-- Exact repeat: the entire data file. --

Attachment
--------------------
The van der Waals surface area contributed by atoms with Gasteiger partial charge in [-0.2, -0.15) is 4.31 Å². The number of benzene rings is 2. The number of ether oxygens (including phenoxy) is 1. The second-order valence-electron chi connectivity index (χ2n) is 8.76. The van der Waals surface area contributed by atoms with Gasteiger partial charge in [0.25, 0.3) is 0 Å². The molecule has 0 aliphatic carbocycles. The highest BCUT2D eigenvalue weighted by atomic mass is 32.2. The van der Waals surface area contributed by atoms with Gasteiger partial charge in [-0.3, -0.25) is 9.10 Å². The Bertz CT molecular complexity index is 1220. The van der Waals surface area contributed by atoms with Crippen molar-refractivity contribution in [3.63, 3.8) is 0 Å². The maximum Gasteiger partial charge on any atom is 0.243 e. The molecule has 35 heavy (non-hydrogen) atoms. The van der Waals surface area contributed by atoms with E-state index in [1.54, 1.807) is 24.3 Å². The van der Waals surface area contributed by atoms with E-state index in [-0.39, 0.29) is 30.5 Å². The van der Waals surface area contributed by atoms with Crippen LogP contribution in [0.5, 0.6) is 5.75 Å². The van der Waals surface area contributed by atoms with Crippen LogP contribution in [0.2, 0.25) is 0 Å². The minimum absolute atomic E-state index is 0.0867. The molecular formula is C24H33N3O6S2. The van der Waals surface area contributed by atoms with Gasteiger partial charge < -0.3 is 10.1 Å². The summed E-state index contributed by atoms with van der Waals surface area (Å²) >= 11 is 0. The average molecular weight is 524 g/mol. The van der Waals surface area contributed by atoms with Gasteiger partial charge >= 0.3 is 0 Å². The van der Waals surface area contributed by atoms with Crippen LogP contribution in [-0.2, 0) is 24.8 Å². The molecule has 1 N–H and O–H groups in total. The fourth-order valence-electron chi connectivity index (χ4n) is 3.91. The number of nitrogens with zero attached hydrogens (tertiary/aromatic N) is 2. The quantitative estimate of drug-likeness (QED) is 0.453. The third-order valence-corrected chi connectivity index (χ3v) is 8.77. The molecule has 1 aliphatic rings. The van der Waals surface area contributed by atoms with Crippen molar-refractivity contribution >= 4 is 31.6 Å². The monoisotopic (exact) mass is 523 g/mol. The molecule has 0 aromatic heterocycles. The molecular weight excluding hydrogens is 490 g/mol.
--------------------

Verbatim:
The van der Waals surface area contributed by atoms with Gasteiger partial charge in [-0.2, -0.15) is 4.31 Å². The number of benzene rings is 2. The number of ether oxygens (including phenoxy) is 1. The second-order valence-electron chi connectivity index (χ2n) is 8.76. The van der Waals surface area contributed by atoms with Gasteiger partial charge in [0.25, 0.3) is 0 Å². The molecule has 0 aliphatic carbocycles. The highest BCUT2D eigenvalue weighted by atomic mass is 32.2. The van der Waals surface area contributed by atoms with Gasteiger partial charge in [-0.3, -0.25) is 9.10 Å². The Bertz CT molecular complexity index is 1220. The van der Waals surface area contributed by atoms with Crippen molar-refractivity contribution in [3.63, 3.8) is 0 Å². The maximum Gasteiger partial charge on any atom is 0.243 e. The molecule has 35 heavy (non-hydrogen) atoms. The van der Waals surface area contributed by atoms with E-state index in [1.54, 1.807) is 24.3 Å². The van der Waals surface area contributed by atoms with E-state index in [-0.39, 0.29) is 30.5 Å². The van der Waals surface area contributed by atoms with Crippen LogP contribution in [0.5, 0.6) is 5.75 Å². The van der Waals surface area contributed by atoms with Crippen LogP contribution in [0.2, 0.25) is 0 Å². The minimum absolute atomic E-state index is 0.0867. The molecular formula is C24H33N3O6S2. The van der Waals surface area contributed by atoms with Gasteiger partial charge < -0.3 is 10.1 Å². The summed E-state index contributed by atoms with van der Waals surface area (Å²) >= 11 is 0. The average molecular weight is 524 g/mol. The van der Waals surface area contributed by atoms with Gasteiger partial charge >= 0.3 is 0 Å². The van der Waals surface area contributed by atoms with Crippen LogP contribution in [-0.2, 0) is 24.8 Å². The molecule has 1 N–H and O–H groups in total. The fourth-order valence-electron chi connectivity index (χ4n) is 3.91. The number of nitrogens with zero attached hydrogens (tertiary/aromatic N) is 2. The quantitative estimate of drug-likeness (QED) is 0.453. The third-order valence-corrected chi connectivity index (χ3v) is 8.77. The molecule has 1 aliphatic rings. The van der Waals surface area contributed by atoms with Crippen molar-refractivity contribution >= 4 is 31.6 Å². The monoisotopic (exact) mass is 523 g/mol. The molecule has 0 aromatic heterocycles. The molecular weight excluding hydrogens is 490 g/mol.